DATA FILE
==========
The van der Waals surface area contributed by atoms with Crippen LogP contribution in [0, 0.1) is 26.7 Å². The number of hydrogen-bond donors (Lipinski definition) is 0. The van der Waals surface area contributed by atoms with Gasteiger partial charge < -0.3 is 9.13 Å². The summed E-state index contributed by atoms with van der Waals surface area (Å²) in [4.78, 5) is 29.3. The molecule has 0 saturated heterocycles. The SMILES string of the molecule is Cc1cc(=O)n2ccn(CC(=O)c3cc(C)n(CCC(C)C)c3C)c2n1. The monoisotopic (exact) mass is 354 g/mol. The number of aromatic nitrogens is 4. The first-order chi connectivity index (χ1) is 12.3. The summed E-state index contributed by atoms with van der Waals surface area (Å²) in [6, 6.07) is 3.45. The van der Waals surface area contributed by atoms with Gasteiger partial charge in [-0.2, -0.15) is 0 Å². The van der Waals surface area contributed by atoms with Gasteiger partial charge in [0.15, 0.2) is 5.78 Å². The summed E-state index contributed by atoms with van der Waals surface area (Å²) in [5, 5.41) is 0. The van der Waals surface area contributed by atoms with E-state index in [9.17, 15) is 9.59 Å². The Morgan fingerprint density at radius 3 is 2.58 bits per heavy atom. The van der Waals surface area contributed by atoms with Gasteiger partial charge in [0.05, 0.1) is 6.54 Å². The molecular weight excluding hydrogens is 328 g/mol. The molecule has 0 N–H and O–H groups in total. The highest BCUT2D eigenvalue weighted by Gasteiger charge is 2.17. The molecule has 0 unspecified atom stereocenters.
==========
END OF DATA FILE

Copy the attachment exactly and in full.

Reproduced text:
The van der Waals surface area contributed by atoms with Crippen LogP contribution in [0, 0.1) is 26.7 Å². The number of hydrogen-bond donors (Lipinski definition) is 0. The van der Waals surface area contributed by atoms with Gasteiger partial charge < -0.3 is 9.13 Å². The summed E-state index contributed by atoms with van der Waals surface area (Å²) in [4.78, 5) is 29.3. The molecule has 0 saturated heterocycles. The SMILES string of the molecule is Cc1cc(=O)n2ccn(CC(=O)c3cc(C)n(CCC(C)C)c3C)c2n1. The monoisotopic (exact) mass is 354 g/mol. The number of aromatic nitrogens is 4. The first-order chi connectivity index (χ1) is 12.3. The summed E-state index contributed by atoms with van der Waals surface area (Å²) in [6, 6.07) is 3.45. The van der Waals surface area contributed by atoms with Gasteiger partial charge in [-0.2, -0.15) is 0 Å². The van der Waals surface area contributed by atoms with Gasteiger partial charge in [0.15, 0.2) is 5.78 Å². The summed E-state index contributed by atoms with van der Waals surface area (Å²) in [5, 5.41) is 0. The van der Waals surface area contributed by atoms with E-state index in [9.17, 15) is 9.59 Å². The Morgan fingerprint density at radius 3 is 2.58 bits per heavy atom. The van der Waals surface area contributed by atoms with Gasteiger partial charge in [0.05, 0.1) is 6.54 Å². The molecular weight excluding hydrogens is 328 g/mol. The molecule has 0 N–H and O–H groups in total. The highest BCUT2D eigenvalue weighted by Gasteiger charge is 2.17. The molecule has 0 unspecified atom stereocenters.